Long-term Photoepilation Using a Broad-spectrum Intense Pulsed Light Source | Dermatology | JAMA Dermatology | JAMA Network
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November 2000

Long-term Photoepilation Using a Broad-spectrum Intense Pulsed Light Source

Author Affiliations

From the Department of Dermatology, Weill Medical College of Cornell University, New York, NY (Dr Sadick); the Department of Dermatology, Johns Hopkins School of Medicine, Baltimore, Md (Dr Weiss); the Departments of Pathology and Medicine (Dermatology), Duke University Medical Center, Durham, NC (Dr Shea); ESC Sharplan, Yokneam, Israel (Ms Nagel) and Norwood, Mass (Ms Nicholson); and the Departments of Pathology and Medicine (Dermatology), University of Texas–MD Anderson Cancer Center, Houston (Dr Prieto). Ms Nagel is an employee of ESC Medical Systems.

Arch Dermatol. 2000;136(11):1336-1340. doi:10.1001/archderm.136.11.1336

Background  The goal of laser or flashlamp photoepilation is to produce long-term, cosmetically significant hair removal. We document the long-term efficacy achieved with an intense pulsed light source for photoepilation.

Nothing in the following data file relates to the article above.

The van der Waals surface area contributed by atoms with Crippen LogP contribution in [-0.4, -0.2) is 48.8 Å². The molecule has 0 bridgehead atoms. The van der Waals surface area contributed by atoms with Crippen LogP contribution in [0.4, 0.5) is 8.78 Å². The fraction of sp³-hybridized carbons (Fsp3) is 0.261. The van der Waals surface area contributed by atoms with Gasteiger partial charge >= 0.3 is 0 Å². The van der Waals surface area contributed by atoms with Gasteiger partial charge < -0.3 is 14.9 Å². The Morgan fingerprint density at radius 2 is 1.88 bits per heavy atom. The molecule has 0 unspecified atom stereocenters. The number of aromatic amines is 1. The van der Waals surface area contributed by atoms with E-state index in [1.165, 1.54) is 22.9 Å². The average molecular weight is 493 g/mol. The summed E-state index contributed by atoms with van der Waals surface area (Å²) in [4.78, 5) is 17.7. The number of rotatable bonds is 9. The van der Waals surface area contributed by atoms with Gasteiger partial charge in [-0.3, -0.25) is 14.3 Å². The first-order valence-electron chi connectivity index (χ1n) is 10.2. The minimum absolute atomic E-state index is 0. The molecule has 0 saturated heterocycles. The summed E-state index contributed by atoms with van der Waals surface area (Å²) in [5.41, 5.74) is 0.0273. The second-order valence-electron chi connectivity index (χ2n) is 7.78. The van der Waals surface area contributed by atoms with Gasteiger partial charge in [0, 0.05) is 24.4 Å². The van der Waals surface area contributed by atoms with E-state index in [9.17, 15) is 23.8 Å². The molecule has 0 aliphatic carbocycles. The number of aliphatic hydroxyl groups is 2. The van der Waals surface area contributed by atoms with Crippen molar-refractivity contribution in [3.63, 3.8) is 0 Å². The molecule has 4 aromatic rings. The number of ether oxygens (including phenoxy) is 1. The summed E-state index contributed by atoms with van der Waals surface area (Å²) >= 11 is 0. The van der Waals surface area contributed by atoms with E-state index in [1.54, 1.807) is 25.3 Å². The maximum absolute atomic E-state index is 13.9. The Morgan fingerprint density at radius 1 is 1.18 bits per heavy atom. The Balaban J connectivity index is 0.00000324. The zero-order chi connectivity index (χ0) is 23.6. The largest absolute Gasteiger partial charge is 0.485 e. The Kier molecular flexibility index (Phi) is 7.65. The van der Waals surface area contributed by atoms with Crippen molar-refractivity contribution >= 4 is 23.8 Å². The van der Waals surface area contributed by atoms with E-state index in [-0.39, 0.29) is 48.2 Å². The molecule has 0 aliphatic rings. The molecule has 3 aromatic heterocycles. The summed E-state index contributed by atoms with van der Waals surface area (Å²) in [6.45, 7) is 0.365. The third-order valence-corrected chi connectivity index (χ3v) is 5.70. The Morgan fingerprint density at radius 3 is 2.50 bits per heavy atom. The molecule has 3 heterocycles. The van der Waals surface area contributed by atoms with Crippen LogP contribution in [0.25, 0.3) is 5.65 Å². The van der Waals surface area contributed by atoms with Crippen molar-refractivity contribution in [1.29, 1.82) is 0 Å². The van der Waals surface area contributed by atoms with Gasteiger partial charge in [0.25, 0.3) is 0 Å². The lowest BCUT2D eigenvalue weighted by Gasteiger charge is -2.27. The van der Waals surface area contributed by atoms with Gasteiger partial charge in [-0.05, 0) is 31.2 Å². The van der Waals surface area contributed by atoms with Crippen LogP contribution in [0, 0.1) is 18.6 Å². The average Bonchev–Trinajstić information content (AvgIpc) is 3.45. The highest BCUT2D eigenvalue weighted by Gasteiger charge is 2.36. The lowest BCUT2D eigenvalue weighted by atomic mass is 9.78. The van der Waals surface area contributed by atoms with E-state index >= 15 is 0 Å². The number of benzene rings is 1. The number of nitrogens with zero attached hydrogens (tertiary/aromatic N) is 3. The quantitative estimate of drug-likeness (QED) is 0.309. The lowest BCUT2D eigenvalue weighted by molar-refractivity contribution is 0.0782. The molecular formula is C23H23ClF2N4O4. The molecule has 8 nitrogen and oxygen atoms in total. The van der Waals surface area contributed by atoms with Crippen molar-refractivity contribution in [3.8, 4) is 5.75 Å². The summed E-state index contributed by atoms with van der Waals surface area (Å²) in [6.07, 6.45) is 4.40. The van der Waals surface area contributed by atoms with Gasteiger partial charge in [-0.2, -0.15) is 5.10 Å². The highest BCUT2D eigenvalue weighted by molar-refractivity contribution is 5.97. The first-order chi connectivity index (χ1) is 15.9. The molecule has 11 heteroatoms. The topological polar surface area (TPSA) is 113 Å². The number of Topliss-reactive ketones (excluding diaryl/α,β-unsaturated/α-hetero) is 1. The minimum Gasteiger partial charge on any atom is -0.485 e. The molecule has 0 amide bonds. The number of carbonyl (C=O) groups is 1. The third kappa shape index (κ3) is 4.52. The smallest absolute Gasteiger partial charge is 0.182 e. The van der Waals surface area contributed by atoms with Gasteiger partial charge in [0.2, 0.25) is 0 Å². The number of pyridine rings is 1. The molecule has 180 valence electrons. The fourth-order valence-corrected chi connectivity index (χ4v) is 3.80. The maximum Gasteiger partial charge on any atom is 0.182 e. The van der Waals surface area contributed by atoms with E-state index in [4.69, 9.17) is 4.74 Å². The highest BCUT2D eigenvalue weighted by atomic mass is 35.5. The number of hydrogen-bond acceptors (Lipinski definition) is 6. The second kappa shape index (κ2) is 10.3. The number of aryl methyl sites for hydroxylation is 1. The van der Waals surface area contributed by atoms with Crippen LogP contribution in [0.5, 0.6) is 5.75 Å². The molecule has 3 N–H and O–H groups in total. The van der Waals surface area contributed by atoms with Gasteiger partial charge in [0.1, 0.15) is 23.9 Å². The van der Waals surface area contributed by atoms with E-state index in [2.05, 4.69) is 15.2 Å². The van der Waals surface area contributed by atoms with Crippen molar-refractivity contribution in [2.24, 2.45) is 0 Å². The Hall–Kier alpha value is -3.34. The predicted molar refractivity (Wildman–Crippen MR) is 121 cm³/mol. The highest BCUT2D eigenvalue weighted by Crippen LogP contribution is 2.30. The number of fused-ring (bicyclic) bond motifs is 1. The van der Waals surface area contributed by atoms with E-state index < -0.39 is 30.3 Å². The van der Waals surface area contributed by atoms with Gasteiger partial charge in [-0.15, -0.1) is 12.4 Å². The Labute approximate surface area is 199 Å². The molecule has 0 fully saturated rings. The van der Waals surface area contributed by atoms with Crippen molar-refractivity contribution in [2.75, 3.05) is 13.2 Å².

Design  Prospective study comparing long-term results of single vs multiple treatments, and effects of anatomic site and skin type on efficacy of photoepilation with a device emitting broad-spectrum, noncoherent (nonlaser) radiation from 550- to 1200-nm wavelengths, in macropulses divided into 2 to 5 minipulses.

Setting  Private dermatology practice.

Patients  Thirty-four patients (8 men, 26 women) with hirsutism.

Interventions  Parameters for the study were wavelength of 615 to 695 nm, pulse duration of 2.6 to 3.3 milliseconds, fluence of 34 to 42 J/cm2, 10 × 45-mm exposure field, and application of 1°C cooling gel.

Main Outcome Measures  Hair removal efficiency, calculated as percentage ratio of the number of hairs present compared with baseline counts, and patient satisfaction questionnaire completed at last follow-up.

Results  The mean hair removal efficiency achieved was 76% after a mean of 3.7 treatments. More than 94% of the sites reached mean hair removal efficiency values greater than 50%. Hair removal efficiency was not significantly related to skin type, hair color, anatomic site, or number of treatments. Side effects were mild and reversible and occurred in a minority of patients (hyperpigmentation in 3 and superficial crusting in 2).

Conclusions  Our data document the long-term clinical efficacy of intense pulsed light source–induced hair removal in light and dark skin phenotypes. Maximal photoepilation was achieved from the initial 1 to 3 treatments; only a small added benefit was seen after more treatments.